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Voices: Longing for Home, by Elizabeth Evans Hagan
by Elizabeth Evans Hagan
Two months ago, my husband and I moved. It’s wasn’t a new state kind of move or even a new city move. We relocated 10 minutes across town in the same zip code to a home we hope we’ll be for a while.
And with it came change. The need for a new driver’s license. The need for a new dry cleaners and to try out the grocery and drug store in walking distance to where we now live. I mean, why drive across town if you don’t have to?
Although this is a move we chose and are happy about, there’s a part of me that longs for our old house. I miss my evening walking route on my old street. I miss being next to a great Target. I miss the clerks at my neighborhood post office.
Of course, these longings are hardly worth uttering aloud for fall into the category of “first world problems,” but all this thinking has turned my mind toward an experience that is more universal and all the more common these days: being a refugee. Those who moved recently too, but not by choice.
As photos and stories of Syrian refugee have filled my newsfeed over the past several months and we’ve entered senseless debates on whether or not refugees are welcome in the United States, I’ve tried to pick out a story or two to really stick with closely. In these stories, I’ve thought of what it’s like to be a mother, a father and a child without permanent home in a nation that is not their own. I’ve thought about those who wake up camps without anything familiar in reach and with basic necessities scarce. I’ve thought about how unsettling it must feel to be on the move with your fate held in the hands of politicians and military leaders who often forget all of our shared humanity.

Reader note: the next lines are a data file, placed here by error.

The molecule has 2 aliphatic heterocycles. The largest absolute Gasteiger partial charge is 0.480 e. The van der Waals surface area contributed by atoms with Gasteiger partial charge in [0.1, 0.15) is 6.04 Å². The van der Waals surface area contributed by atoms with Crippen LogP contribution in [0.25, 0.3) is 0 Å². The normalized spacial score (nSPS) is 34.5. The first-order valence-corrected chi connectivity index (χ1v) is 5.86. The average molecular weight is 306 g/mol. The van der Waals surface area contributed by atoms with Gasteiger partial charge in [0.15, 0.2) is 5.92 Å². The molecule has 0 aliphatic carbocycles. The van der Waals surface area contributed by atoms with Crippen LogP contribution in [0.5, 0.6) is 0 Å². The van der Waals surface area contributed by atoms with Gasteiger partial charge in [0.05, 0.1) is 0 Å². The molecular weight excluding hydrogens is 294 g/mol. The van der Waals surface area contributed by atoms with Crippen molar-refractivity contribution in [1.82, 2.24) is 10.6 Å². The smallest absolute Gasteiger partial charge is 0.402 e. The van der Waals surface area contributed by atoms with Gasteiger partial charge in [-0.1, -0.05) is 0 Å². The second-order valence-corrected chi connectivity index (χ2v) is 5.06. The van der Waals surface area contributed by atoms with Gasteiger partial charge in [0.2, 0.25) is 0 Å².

Two weeks ago, while in Nairobi, Kenya I was having lunch with a friend who escaped Zimbabwe during the 2002 political coup within inches of her life. Without desiring it, she too was forced to move with no preparation to a place that felt nothing like home. After leaving, “I longed for my old life desperately,” she told me. Though she was glad to be safe and with loved ones, “The place I most wanted to be for years was Zimbabwe.”
I can imagine our Syrian brothers and sisters would say similar things if we were able to sit down and chat. They’d tell us of their longing for normalcy. They’d tell us they’d missed even their neighborhood, even the crankiest of neighbors. They’d tell us that what they most wanted this holiday season was to go home.
So when I’m tempted to complain about the lack of accessible parking at my new grocery store versus my old one, I’m going to keep uttering the names of my Syrian brothers and sisters. Though I might not meet them personally anytime soon, I want to keep finding ways to hold their story close.
It’s true in life, we’re all on the move. But, some of members of our human family would rather just be at home.
Elizabeth Evans Hagan is an intentional interim minister serving churches in the Washington, D.C., area. She blogs regularly over at Preacher on the Plaza and loves collecting airline miles, along with her husband Kevin for their next trip.